Importance of Retail Financial Services

Article By: David Vicary

Islamic Finance and the Public Good – The Importance of Retail Financial Services

The old adage that cheap funding really assists in the development of Financial Services, rings as true today as when I first heard it mentioned over 40 years ago!  It is also particularly true in the world of Islamic Finance.

There is no doubt that in some markets, Malaysia for example, that the Capital market has achieved deeper penetration levels than the retail market (65% versus 20%).  This reflects a couple of things.

1. Cost of funds  — Savvy Company Finance Officers know that they can get Islamic funds 15 to 20 basis points cheaper and this is as a result of volume.

2. The savvy corporate guys have figured out that Islamic Finance is good for business and have, therefore, warmed to the value proposition of Islamic Finance.

However, if more funds were mobilized from the retail market at low or no costs, could further growth in the industry be achieved?
The answer is a resounding yes in my view!

Here are a few thoughts on the matter.

Many of you will doubtless recall my comments on EPL.  Education, Perception and Liquidity.  All three of these essential elements are required when developing the Retail side of the business.

Firstly, Education of the consumer, with regard to the choices available and the ethical values of Islamic Finance.  In order to get the scale of the opportunity into some sort of persective, let’s take a look at a couple of numbers.  The total of Islamic Finance assets out there are said to be approximately USD 1 trillion.

In the United States alone, over USD 3 trillion is placed by consumers in “Ethical Investments”.  It does not take too much imagination to see the opportunity here for branding and promoting the values of Shariah as consistent with ethical investing and healthy living.  All it takes is some education to change the Perception! Already some of the North American Pension funds are investing in Shariah compliant instruments because of the ethical values and also the strong returns.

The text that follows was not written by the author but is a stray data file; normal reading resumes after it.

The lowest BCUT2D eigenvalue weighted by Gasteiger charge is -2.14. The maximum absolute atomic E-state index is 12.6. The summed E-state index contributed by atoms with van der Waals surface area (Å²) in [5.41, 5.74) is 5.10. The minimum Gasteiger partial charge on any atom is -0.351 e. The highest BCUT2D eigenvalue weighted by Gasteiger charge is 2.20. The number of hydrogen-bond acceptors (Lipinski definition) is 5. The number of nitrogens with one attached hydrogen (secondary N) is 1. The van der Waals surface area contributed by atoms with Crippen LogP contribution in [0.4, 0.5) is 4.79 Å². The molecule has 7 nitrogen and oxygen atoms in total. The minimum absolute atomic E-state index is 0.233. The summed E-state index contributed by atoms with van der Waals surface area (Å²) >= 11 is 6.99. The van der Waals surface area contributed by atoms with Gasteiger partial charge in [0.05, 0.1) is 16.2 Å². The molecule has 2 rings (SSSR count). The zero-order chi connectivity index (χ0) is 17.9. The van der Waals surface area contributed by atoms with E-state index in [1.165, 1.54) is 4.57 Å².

Secondly, Perception. Until you are able to understand the building blocks and mechanisms of Islamic Finance yourself, it is difficult for the individual to explain and convince the general public of the Value Proposition.  If you take a simple comparison between a 12 month Conventional Fixed Term Deposit and a Mudarabah General Investment Account (MGIA is the IF equivalent of a FTD), on the face of it they may look similar.  However, under closer scrutiny two major differences emerge. One, the MGIA is based on a concept of risk sharing and two, you can break the investment before a maturity date and not be penalized for it.  That means that if you can demonstrate that the historical performance of MGIA is as good as or better than the projected Interest Rate, you can easily persuade investors that the flexibility of withdrawing an investment prior to maturity, without being penalized, is a much better
Value Proposition.

Thirdly, there is Liquidity.  This is the engine that fuels the growth.  I have often thought of Islamic Finance as “The effective and efficient mobilization of capital for the benefit of the community by investing in the real economy” All that means is that if you can create more liquidity at a reasonable price and deploy it to where it can be used effectively, you will have a winning combination.  If we as practitioners can persuade the Public through Education and addressing mis-Perceptions, then we will attract much more money into the system, which can then be deployed to where it is needed the most.  The recently created International Islamic Liquidity Management Corporation IILM Co will play a vital role in supporting the cross-border flow of short-term liquidity.

While the area of Capital Markets is both challenging and absorbing; it is the development of the Retail market that brings IF it’s greatest challenges.  The developments of the coming months, as we move to the next level of transformation in the Industry‘s “Globalisation” could prove vital to the long term future and sustainability of IF.

As ever, there is much to do and not a moment to lose.